In some implementations, port device 190 - e.g., a Universal Serial Bus (USB) port, or a docking port, or any other wired port connection - can be included. Port device 190 may be coupled to other computing devices-such as other communication devices 100, network access devices, personal computers, printers, display screens, or other processing devices capable of receiving and / or transmitting data May be used to establish a wired connection. In some implementations, the port device 190 allows the mobile device 100 to synchronize with the host device using one or more protocols, such as TCP / IP, HTTP, UDP, and any other known protocol .

The mobile device 100 may also include a camera lens and a sensor 180. In some implementations, the camera lens and sensor 180 may be located on the back side of the mobile device 100. The camera can capture still images and / or video.

The mobile device 100 may also include one or more wireless communication subsystems such as an 802.11b / g communication device 186 and / or a Bluetooth communication device 188. Other 802.x communication protocols (e.g., WiMax, Wi-Fi, 3G), code division multiple access (CDMA), global system for mobile communications (GSM), Enhanced Data GSM Environment Communication protocols may also be supported.

Network Operating Environment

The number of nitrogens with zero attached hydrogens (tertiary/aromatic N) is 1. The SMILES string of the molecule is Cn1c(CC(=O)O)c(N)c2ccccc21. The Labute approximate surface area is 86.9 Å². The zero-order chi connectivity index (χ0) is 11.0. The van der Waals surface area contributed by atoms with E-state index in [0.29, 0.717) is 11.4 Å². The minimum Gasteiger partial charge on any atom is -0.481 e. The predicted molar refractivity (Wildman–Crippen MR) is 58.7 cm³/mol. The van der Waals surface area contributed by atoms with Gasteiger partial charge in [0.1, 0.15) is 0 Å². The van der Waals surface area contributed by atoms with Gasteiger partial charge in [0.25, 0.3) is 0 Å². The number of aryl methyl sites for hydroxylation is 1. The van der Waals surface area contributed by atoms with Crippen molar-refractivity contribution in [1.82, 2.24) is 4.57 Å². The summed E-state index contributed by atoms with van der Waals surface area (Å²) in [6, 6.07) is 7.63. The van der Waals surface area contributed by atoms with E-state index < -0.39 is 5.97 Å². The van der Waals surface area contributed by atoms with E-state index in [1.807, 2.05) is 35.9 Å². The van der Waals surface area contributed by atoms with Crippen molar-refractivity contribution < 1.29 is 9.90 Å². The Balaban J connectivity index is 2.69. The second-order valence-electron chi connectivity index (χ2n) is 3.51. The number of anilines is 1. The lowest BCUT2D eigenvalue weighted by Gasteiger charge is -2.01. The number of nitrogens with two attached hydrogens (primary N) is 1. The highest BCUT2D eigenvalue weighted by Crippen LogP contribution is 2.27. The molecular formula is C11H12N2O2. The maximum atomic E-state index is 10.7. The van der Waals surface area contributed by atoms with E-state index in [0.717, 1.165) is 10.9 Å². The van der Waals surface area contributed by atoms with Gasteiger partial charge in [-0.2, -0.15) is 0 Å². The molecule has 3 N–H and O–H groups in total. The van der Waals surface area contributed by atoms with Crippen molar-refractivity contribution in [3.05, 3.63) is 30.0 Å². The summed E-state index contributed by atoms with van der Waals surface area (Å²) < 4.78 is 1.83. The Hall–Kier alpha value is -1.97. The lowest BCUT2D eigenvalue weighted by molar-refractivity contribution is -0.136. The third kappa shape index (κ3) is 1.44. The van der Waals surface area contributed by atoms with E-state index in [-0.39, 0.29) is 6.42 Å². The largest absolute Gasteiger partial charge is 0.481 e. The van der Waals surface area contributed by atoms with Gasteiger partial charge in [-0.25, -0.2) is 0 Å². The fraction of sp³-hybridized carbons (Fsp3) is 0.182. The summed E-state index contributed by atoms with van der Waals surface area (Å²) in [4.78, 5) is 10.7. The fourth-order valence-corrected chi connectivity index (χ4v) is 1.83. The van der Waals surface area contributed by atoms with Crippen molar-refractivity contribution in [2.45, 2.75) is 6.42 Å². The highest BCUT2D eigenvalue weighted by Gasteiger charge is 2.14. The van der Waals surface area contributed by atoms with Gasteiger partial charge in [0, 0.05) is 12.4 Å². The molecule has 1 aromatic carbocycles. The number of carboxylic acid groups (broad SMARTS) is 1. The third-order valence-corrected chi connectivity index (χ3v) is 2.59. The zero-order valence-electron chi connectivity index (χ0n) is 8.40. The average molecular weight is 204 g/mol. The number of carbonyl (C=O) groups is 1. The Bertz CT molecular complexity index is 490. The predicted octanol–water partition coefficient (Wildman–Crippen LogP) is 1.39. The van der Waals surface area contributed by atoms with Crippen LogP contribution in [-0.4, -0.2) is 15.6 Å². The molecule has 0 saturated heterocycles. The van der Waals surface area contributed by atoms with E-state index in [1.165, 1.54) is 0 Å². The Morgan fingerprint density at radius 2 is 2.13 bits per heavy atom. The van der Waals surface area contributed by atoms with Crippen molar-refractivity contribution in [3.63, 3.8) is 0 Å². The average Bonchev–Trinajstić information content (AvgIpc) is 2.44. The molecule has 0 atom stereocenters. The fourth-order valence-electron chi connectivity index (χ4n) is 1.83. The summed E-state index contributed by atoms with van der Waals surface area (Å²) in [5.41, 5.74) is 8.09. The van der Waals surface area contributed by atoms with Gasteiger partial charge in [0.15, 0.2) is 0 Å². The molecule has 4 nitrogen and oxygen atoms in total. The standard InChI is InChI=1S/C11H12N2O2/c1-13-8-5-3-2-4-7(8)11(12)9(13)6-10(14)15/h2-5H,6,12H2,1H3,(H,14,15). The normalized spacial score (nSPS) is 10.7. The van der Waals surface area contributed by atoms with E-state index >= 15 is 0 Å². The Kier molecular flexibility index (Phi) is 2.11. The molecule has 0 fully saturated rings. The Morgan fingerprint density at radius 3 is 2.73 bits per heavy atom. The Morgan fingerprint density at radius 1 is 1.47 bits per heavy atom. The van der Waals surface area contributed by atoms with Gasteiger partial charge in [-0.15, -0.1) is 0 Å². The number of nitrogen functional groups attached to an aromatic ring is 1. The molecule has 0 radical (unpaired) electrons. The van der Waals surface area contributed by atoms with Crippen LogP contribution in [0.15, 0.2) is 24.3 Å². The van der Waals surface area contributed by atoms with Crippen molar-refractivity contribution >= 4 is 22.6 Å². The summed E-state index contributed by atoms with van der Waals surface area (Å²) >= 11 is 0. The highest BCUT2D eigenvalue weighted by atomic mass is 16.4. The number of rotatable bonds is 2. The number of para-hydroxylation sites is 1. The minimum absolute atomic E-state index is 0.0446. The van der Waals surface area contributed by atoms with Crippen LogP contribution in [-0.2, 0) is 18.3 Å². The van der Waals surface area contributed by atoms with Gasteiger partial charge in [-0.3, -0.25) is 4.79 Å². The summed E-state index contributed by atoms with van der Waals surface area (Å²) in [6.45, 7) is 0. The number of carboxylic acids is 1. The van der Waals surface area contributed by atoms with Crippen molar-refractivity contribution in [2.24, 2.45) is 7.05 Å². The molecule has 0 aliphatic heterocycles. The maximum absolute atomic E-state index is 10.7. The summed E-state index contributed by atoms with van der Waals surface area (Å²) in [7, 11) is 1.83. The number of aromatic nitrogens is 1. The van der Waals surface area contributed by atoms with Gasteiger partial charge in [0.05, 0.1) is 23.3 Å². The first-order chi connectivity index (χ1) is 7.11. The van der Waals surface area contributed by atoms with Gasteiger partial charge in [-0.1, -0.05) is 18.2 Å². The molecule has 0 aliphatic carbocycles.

2 is a block diagram of an exemplary network operating environment 200 for the mobile device of FIG. Mobile devices 202a and 202b may communicate, for example, over one or more wired and / or wireless networks 210 in data communication. For example, a wireless network 212 (e.g., a cellular network) may use a gateway 216 to communicate with a wide area network (WAN) 214, such as the Internet. Likewise, an access device 218, such as an 802.11g wireless access device, can provide communication access to a wide area network (WAN) In some implementations, both voice communication and data communication may be established via the wireless network 212 and the access device 218. For example, the mobile device 202a can make and receive phone calls (e.g., using the VoIP protocol) and can send and receive email messages (using, for example, the POP3 protocol) (E.g., via a wireless network 212, a gateway 216, and a wide area network (WAN) 214) (e.g., using a TCP / IP or UDP protocol) and / The stream can be retrieved. Similarly, in some implementations, the mobile device 202b may also make and receive telephone calls, send and receive email messages, and may access electronic devices through the access device 218 and a wide area network (WAN) You can search for documents. In some implementations, the mobile device 202a or 202b may be physically connected to the access device 218 using one or more cables, and the access device 218 may be a personal computer. In this configuration, the mobile device 202a or 202b may be referred to as a "tethered" device.